If only today’s conservative politicians could demolish the left’s stale arguments so easily and completely.

Brett Malin is a noted political blogger with  His company, MR Data Corporation provides statistical analysis for Fortune 500 companies. (



McKenna: Free Market Solutions Are Breath of Fresh Air for Gasping Economy | Friedman Day 2012

Today marks what would have been the 100th birthday of Milton Friedman, one of the world’s preeminent voices in economics. I attended the University of Chicago for law school, but everyone understood that the headlines were being generated by Dr. Friedman and his colleagues at the Chicago School of Economics. He not only won the Nobel Prize in Economic Sciences, but was an author and an adviser to President Ronald Reagan.

Keynesian economics dominated the field in the early half of the 20th century, arguing for more government management of the economy, high public spending, and frequent monetary supply adjustments. Friedman instead called for an economy as free as possible from the involvement of its government, ideas that felt like a breath of fresh air in the ‘70s, a time of wage-and-price controls, oil shocks, and stagflation.

Friedman earned his Nobel Prize for his work in stabilization policy. His simply-stated beliefs gained further traction and influence when he became an economic advisor to President Reagan’s presidential campaign. His popular book Right to Choose quickly inspired its own think tank dedicated to personal, economic and political freedom.  Mr. Friedman’s willingness to champion all aspects of an individual’s freedom from government has made him a champion for conservatives and everyone who believes that economic freedom is personal freedom.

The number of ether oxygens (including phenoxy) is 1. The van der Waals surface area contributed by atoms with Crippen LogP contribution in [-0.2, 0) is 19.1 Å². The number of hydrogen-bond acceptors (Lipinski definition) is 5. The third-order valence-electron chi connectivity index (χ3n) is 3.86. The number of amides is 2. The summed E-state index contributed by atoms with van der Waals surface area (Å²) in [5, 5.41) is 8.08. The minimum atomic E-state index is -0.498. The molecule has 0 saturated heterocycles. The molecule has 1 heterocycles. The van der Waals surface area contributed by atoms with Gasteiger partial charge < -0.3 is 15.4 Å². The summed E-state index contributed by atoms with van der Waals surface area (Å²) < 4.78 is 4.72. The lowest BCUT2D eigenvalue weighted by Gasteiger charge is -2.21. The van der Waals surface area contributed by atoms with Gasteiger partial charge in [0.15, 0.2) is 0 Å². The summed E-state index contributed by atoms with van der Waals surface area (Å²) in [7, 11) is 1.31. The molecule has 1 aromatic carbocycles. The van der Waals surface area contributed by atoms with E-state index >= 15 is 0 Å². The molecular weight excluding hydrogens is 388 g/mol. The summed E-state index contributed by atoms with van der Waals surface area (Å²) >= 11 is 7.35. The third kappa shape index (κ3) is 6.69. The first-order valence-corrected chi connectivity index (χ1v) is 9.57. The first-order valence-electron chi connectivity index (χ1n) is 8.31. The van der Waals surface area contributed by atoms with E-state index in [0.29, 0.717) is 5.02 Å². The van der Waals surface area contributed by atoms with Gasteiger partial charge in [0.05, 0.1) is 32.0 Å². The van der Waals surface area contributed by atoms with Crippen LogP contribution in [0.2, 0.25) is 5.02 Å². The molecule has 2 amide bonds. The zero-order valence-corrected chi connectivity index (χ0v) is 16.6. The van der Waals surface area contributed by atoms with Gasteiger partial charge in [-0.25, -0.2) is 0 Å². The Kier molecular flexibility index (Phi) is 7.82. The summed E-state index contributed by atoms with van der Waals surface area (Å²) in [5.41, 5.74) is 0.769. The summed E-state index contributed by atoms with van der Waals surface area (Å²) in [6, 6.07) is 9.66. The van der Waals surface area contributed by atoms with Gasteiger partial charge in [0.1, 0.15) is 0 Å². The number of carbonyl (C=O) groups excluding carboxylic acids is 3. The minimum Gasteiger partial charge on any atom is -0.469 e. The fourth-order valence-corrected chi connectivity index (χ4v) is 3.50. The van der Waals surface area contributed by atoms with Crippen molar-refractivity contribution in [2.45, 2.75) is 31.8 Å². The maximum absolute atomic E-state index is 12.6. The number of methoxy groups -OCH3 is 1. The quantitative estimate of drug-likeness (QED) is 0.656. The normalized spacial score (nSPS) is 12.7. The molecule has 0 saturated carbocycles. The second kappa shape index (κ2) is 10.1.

Friedman’s theories remain relevant today, especially as so many politicians feel the lure of picking economic winners and losers through their policy choices. As we observe Friedman’s 100th birthday, I know that the path to job growth is to support job creators, creating competitive conditions through tax reform, increased use of competitive contracting, and harmonized regulations. A top-down, command-and-control economy doesn’t work, whether it’s being run from D.C. or Olympia. Friedman clearly articulated a better way, and that’s worth celebrating today.

Rob McKenna is the Attorney General for the State of Washington and a candidate for Washington State Governor. During his more than 17 consecutive years holding public office in state and King County government, Rob has brought together colleagues from across the political spectrum and taken a lead in pushing through innovative solutions to some of our most pressing problems. Rob earned his bachelor’s degree at the University of Washington before earning his law degree at the University of Chicago. (